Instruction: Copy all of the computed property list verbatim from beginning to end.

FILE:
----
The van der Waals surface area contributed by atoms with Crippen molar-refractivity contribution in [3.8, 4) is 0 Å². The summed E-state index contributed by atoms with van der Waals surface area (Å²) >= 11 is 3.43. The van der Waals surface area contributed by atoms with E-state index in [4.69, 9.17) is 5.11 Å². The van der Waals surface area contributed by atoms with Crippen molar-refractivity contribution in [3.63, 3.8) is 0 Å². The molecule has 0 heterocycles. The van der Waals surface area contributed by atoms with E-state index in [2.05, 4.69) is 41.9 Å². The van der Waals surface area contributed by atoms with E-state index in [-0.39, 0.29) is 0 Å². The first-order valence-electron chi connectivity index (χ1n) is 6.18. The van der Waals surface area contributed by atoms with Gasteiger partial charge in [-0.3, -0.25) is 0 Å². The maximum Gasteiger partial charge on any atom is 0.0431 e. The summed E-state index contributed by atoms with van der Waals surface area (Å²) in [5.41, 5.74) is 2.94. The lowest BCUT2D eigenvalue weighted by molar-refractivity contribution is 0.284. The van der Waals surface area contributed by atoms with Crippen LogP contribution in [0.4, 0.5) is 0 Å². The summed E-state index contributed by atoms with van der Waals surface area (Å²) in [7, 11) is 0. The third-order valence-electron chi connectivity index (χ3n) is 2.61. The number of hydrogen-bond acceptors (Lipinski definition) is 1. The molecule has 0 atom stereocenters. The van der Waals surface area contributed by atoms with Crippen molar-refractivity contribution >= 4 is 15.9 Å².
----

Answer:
The van der Waals surface area contributed by atoms with Crippen molar-refractivity contribution in [3.8, 4) is 0 Å². The summed E-state index contributed by atoms with van der Waals surface area (Å²) >= 11 is 3.43. The van der Waals surface area contributed by atoms with E-state index in [4.69, 9.17) is 5.11 Å². The van der Waals surface area contributed by atoms with Crippen molar-refractivity contribution in [3.63, 3.8) is 0 Å². The molecule has 0 heterocycles. The van der Waals surface area contributed by atoms with E-state index in [2.05, 4.69) is 41.9 Å². The van der Waals surface area contributed by atoms with E-state index in [-0.39, 0.29) is 0 Å². The first-order valence-electron chi connectivity index (χ1n) is 6.18. The van der Waals surface area contributed by atoms with Gasteiger partial charge in [-0.3, -0.25) is 0 Å². The maximum Gasteiger partial charge on any atom is 0.0431 e. The summed E-state index contributed by atoms with van der Waals surface area (Å²) in [5.41, 5.74) is 2.94. The lowest BCUT2D eigenvalue weighted by molar-refractivity contribution is 0.284. The van der Waals surface area contributed by atoms with Crippen LogP contribution in [0.4, 0.5) is 0 Å². The summed E-state index contributed by atoms with van der Waals surface area (Å²) in [7, 11) is 0. The third-order valence-electron chi connectivity index (χ3n) is 2.61. The number of hydrogen-bond acceptors (Lipinski definition) is 1. The molecule has 0 atom stereocenters. The van der Waals surface area contributed by atoms with Crippen molar-refractivity contribution >= 4 is 15.9 Å².